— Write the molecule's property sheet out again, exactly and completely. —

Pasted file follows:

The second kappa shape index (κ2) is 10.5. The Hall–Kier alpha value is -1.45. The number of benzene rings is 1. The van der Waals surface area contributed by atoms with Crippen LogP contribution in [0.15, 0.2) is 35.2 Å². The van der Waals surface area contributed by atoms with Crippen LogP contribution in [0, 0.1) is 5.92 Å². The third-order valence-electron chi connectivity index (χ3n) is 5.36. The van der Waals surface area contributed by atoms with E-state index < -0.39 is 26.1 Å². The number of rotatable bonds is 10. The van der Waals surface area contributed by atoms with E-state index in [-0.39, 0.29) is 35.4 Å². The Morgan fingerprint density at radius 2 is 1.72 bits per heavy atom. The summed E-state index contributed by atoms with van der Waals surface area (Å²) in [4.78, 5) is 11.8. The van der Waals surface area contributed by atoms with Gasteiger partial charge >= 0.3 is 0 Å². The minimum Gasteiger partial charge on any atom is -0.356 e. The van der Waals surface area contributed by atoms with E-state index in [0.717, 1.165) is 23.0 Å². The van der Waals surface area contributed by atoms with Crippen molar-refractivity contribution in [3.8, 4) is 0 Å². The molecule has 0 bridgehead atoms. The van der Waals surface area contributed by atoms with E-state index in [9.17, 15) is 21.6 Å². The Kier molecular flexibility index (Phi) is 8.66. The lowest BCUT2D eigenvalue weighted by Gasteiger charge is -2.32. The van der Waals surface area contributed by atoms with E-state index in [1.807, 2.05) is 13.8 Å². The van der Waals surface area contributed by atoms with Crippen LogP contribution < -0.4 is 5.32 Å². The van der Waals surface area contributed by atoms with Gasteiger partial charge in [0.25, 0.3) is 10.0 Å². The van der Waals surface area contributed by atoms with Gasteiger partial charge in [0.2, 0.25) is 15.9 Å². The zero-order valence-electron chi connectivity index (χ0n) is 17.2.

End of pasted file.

The second kappa shape index (κ2) is 10.5. The Hall–Kier alpha value is -1.45. The number of benzene rings is 1. The van der Waals surface area contributed by atoms with Crippen LogP contribution in [0.15, 0.2) is 35.2 Å². The van der Waals surface area contributed by atoms with Crippen LogP contribution in [0, 0.1) is 5.92 Å². The third-order valence-electron chi connectivity index (χ3n) is 5.36. The van der Waals surface area contributed by atoms with E-state index < -0.39 is 26.1 Å². The number of rotatable bonds is 10. The van der Waals surface area contributed by atoms with E-state index in [-0.39, 0.29) is 35.4 Å². The Morgan fingerprint density at radius 2 is 1.72 bits per heavy atom. The summed E-state index contributed by atoms with van der Waals surface area (Å²) in [4.78, 5) is 11.8. The van der Waals surface area contributed by atoms with Gasteiger partial charge >= 0.3 is 0 Å². The minimum Gasteiger partial charge on any atom is -0.356 e. The van der Waals surface area contributed by atoms with E-state index in [0.717, 1.165) is 23.0 Å². The van der Waals surface area contributed by atoms with Crippen molar-refractivity contribution in [3.8, 4) is 0 Å². The molecule has 0 bridgehead atoms. The van der Waals surface area contributed by atoms with E-state index in [9.17, 15) is 21.6 Å². The Kier molecular flexibility index (Phi) is 8.66. The lowest BCUT2D eigenvalue weighted by Gasteiger charge is -2.32. The van der Waals surface area contributed by atoms with E-state index in [1.807, 2.05) is 13.8 Å². The van der Waals surface area contributed by atoms with Crippen LogP contribution < -0.4 is 5.32 Å². The van der Waals surface area contributed by atoms with Gasteiger partial charge in [0.25, 0.3) is 10.0 Å². The van der Waals surface area contributed by atoms with Gasteiger partial charge in [0.2, 0.25) is 15.9 Å². The zero-order valence-electron chi connectivity index (χ0n) is 17.2.